Japanese Supply Ship to Launch Toward Space Station: How to Watch Live

HTV-5: Artist's Concept
This artist's concept shows Japan’s HTV-5 cargo spacecraft separating from its H-IIB launch vehicle. (Image credit: JAXA)

A robotic Japanese cargo ship will launch toward the space station Wednesday morning (Aug. 19), and you can watch the liftoff live.

Japan's fifth H-II Transfer Vehicle (HTV-5) is scheduled to blast off from the nation's Tanegashima Space Center tomorrow at 7:50 a.m. EDT (1150 GMT; 8:50 p.m. local Japanese time). You can watch a webcast of the HTV-5 launch live, beginning at 7 a.m. EDT (1100 GMT), courtesy of NASA TV.

If all goes according to plan, the freighter will arrive at the International Space Station (ISS) on Monday (Aug. 24) after a five-day flight. [HTV: Japan's Robotic Space Cargo Ships in Pictures]

HTV-5 is loaded with about 6 tons (5.5 metric tons) of food, water, other supplies and scientific hardware, including equipment for the ongoing "twins study" NASA is carrying out with the help of astronaut brothers Scott and Mark Kelly.

Scott Kelly and Russian cosmonaut Mikhail Kornienko arrived at the space station in March, kicking off the first-ever yearlong mission aboard the orbiting lab. The project should help pave the way for human missions to Mars and other far-flung destinations, NASA officials say.

As part of the yearlong mission, researchers are comparing how long-duration spaceflight affects Scott Kelly, using his identical twin, Mark, who is on the ground, as a control.

HTV-5 is also toting 14 Earth-observing "Dove" cubesats built by San Francisco-based startup Planet Labs. These tiny satellites will eventually be deployed from the space station, joining dozens of other Doves to provide high-resolution imagery of our planet to a variety of customers.

Also aboard the Japanese freighter is the Calorimetric Electron Telescope (CALET), an instrument that will hunt for signs of elusive dark matter and characterize high-energy cosmic rays, which can pose a radiation threat to astronauts, NASA officials said.

Japan's HTV spacecraft is also known as Kounotori, which means "white stork" in Japanese. (The name refers to the spacecraft's mission of delivering important cargo.)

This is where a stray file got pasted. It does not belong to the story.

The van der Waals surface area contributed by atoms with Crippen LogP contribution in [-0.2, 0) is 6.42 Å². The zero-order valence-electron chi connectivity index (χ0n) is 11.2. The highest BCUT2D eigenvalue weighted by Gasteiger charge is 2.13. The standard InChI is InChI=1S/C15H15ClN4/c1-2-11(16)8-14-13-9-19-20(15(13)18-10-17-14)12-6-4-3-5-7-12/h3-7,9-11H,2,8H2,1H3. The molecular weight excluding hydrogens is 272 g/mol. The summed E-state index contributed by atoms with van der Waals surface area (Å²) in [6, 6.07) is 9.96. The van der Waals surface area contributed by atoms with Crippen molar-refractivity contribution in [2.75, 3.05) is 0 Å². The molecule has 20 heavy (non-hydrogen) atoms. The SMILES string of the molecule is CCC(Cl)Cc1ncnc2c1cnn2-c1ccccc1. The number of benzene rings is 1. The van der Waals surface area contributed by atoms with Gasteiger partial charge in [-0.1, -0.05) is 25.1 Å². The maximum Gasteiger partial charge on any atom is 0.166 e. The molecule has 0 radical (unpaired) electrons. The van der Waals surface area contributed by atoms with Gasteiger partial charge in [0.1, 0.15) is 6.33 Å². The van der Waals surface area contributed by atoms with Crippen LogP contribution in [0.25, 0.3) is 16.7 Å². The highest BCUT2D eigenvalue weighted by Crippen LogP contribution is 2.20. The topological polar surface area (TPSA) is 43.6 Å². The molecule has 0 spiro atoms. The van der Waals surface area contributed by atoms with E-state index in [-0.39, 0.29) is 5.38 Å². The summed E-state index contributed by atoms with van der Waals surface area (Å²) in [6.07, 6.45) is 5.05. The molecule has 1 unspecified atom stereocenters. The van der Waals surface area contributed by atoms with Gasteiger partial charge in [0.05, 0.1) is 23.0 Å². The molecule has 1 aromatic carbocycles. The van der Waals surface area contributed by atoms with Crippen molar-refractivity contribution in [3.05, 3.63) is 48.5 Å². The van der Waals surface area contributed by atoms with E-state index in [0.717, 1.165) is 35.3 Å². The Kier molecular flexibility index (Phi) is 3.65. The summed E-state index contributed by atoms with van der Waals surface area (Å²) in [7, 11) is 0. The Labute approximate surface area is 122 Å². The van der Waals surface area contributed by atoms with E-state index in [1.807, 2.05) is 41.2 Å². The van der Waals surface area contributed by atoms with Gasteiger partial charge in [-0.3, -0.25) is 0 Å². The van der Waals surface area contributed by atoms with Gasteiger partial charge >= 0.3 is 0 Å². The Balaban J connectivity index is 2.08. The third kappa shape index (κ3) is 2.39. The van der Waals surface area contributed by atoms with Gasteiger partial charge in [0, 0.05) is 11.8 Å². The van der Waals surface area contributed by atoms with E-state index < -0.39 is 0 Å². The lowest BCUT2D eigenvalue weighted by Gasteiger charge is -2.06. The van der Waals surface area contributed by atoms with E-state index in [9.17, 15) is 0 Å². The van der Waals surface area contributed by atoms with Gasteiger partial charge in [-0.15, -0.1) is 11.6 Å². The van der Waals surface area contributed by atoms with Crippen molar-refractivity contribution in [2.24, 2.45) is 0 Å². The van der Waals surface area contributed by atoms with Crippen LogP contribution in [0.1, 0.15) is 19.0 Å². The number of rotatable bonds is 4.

The HTV is one of four robotic spacecraft that currently resupply the space station, along with Russia's Progress freighter and the Dragon and Cygnus vehicles, which are built by American companies SpaceX and Orbital ATK, respectively. SpaceX holds a $1.6 billion NASA deal to fly at least 12 resupply missions using Dragon and its Falcon 9 rocket, while Orbital's $1.9 billion contract is for eight flights with Cygnus and a rocket called Antares.

The HTV, Progress and Cygnus are designed to burn up in Earth's atmosphere at the end of their cargo missions, while Dragon makes a parachute-aided splashdown in the ocean when its time in space is done.

HTV-5 was originally supposed to launch on Sunday (Aug. 16), but bad weather has forced several delays.

Editor's note: Visit Space.com early Wednesday for complete launch coverage of Japan's HTV-5 mission. 

Follow Mike Wall on Twitter @michaeldwall and Google+. Follow us @Spacedotcom, Facebook or Google+. Originally published on Space.com.

Join our Space Forums to keep talking space on the latest missions, night sky and more! And if you have a news tip, correction or comment, let us know at: community@space.com.

Mike Wall
Senior Space Writer

Michael Wall is a Senior Space Writer with Space.com and joined the team in 2010. He primarily covers exoplanets, spaceflight and military space, but has been known to dabble in the space art beat. His book about the search for alien life, "Out There," was published on Nov. 13, 2018. Before becoming a science writer, Michael worked as a herpetologist and wildlife biologist. He has a Ph.D. in evolutionary biology from the University of Sydney, Australia, a bachelor's degree from the University of Arizona, and a graduate certificate in science writing from the University of California, Santa Cruz. To find out what his latest project is, you can follow Michael on Twitter.